Right now, we have no visit scheduled; our agreement calls for one visit per year, but I would not be shocked if there was no 2013 visit. Therefore, while I am still open to thinking about how to handle possible future visits, right now I’ve started to do a different kind of work.
When Joey was born, I was overwhelmingly, heart-meltingly in love with him. In hindsight, I can see that he was a high-needs baby—but I was and have continued to be just crazy about him. It took me longer to warm up to Kit—postpartum depression can do that to a gal—but I’m just so over the moon for my cheeky ginger baby. At night, after I put the boys to bed, Mr. Book and I collapse with gratitude that they’re both asleep . . . and then we talk about how great they are.
I’ve written before about how different my feelings for Cricket are—and I’d be fooling myself if I didn’t think it was evident in just about everything I write. From the very beginning, my feelings for him have been tangled up with fear and grief; I realized before he could crawl that loving him like a mother was overwhelming me, and that I was losing my mind. The onblog conversation (and a couple that I’ve had elsewhere) has helped me to decide that it’s wrong for me to see that decision as static. Bite by bite, I am pushing myself to open my heart to him.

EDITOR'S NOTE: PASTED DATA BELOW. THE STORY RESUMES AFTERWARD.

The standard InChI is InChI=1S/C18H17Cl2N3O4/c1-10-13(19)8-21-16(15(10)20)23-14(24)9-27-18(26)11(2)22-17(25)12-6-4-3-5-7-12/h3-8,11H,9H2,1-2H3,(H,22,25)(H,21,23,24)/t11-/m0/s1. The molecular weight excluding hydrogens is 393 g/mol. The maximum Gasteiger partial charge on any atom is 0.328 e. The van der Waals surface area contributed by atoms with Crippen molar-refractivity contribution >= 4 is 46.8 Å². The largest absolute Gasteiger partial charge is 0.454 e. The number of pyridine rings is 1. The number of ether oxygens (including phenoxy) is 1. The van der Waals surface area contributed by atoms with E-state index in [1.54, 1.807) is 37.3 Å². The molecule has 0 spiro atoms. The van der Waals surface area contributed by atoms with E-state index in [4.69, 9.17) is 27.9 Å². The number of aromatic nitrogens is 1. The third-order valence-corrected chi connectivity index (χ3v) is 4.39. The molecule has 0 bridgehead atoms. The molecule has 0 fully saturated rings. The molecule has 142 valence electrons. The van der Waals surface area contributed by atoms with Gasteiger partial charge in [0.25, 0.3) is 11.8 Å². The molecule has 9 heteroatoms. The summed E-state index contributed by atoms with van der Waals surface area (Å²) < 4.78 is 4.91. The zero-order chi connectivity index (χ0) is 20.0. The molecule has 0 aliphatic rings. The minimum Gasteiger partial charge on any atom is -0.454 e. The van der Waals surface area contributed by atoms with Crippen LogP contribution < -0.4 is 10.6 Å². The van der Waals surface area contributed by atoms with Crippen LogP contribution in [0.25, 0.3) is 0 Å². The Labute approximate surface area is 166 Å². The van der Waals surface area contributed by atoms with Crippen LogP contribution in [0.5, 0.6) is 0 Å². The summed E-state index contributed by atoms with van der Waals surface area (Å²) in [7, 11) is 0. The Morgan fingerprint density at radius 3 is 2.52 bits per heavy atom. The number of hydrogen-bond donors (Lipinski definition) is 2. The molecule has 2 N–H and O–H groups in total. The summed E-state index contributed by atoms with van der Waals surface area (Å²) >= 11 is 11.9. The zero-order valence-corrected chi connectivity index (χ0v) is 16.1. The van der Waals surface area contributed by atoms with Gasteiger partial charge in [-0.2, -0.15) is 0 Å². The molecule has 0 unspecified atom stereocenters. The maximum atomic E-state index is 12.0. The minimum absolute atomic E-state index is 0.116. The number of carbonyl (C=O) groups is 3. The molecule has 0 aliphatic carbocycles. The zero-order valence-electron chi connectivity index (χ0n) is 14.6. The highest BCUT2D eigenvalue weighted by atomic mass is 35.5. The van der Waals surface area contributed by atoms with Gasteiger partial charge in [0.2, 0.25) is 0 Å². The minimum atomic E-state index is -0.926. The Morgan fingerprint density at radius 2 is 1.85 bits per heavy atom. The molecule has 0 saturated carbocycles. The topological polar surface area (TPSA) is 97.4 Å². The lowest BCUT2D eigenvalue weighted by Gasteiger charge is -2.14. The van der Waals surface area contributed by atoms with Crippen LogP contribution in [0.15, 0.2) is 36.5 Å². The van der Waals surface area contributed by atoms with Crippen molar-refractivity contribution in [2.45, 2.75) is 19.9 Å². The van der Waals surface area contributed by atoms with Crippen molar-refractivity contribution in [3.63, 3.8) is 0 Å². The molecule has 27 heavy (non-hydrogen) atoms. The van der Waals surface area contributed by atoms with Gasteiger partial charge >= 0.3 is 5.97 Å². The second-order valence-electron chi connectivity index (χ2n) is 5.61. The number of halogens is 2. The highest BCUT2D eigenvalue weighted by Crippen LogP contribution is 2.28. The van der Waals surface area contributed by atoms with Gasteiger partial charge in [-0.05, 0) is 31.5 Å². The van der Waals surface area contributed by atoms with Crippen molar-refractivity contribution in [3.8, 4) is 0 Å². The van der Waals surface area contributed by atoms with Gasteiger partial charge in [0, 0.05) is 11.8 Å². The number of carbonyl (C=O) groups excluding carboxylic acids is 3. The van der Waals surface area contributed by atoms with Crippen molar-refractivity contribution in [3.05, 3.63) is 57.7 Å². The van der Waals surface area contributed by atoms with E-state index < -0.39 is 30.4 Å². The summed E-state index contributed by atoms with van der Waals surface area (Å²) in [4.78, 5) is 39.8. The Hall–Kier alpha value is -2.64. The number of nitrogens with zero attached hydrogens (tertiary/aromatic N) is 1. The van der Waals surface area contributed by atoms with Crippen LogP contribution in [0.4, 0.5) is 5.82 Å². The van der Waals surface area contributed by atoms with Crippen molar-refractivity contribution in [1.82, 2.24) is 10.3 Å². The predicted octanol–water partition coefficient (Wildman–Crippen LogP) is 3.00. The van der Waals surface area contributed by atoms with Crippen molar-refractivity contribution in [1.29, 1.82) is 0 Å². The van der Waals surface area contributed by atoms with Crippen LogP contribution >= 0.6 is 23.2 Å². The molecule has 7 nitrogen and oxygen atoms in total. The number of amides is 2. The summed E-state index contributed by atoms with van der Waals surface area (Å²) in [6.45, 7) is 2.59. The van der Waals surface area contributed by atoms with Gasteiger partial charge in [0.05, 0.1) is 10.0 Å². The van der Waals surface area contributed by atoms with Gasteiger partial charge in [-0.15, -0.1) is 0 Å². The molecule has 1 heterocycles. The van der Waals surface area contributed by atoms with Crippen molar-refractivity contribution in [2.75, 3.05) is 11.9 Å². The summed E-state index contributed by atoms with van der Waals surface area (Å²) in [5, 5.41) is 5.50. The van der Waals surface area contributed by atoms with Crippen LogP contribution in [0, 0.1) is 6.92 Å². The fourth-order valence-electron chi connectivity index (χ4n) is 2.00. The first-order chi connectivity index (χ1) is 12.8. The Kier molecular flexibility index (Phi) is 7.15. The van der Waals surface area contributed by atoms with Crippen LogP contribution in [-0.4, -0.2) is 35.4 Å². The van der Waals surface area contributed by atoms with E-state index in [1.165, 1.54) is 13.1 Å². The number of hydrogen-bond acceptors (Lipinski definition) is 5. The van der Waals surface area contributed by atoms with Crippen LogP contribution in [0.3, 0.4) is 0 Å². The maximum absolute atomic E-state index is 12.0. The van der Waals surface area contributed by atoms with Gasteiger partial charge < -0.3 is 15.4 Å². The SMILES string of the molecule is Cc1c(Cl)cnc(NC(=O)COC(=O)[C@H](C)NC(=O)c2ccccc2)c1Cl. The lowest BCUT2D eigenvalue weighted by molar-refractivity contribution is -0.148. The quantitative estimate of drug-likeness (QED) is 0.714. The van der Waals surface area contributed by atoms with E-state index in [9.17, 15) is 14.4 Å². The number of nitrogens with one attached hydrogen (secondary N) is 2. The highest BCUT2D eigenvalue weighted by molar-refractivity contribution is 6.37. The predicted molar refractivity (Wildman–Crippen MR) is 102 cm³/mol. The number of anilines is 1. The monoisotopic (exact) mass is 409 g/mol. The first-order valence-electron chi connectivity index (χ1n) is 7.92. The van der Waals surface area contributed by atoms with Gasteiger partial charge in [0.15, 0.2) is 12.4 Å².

At least right now, I can’t have the same feelings for Cricket that I do for his brothers—it is still just too hard to completely, helplessly adore a son I don’t see and don’t hear from—a son I barely know. But I can love him more, and more openly. My love right now is so careful: I wrote letters; I send pictures; I worry. I can let myself be less careful. I’m praying for that change, and stretching myself to create it.
As part of that, I’m going to write something about Cricket right now.
Cricket is a bright-eyed, wildly creative kid. I can’t believe how much he looks like my husband and like his brothers—that is to say, adorable. I wish that I could take him to lunch; every once in awhile, Nora will post a picture of the two of them at a restaurant, and that’s exactly the sort of thing I want to do with my kids. I even know where I’d like to take him: a juice place downtown that has excellent cookies and sandwiches. Or maybe a diner that’s on the same block. I want to play music and go for a walk and listen to him. On that last visit, the best time I had was just listening to him and asking about what he was telling me. I want to dress up and pull out the LEGO and bake something together. When I let myself feel it, I miss him so much. He’s a mix of bossy and shy that is very familiar, and I just wish that I could listen to him.
Okay. Getting weepy, stopping here.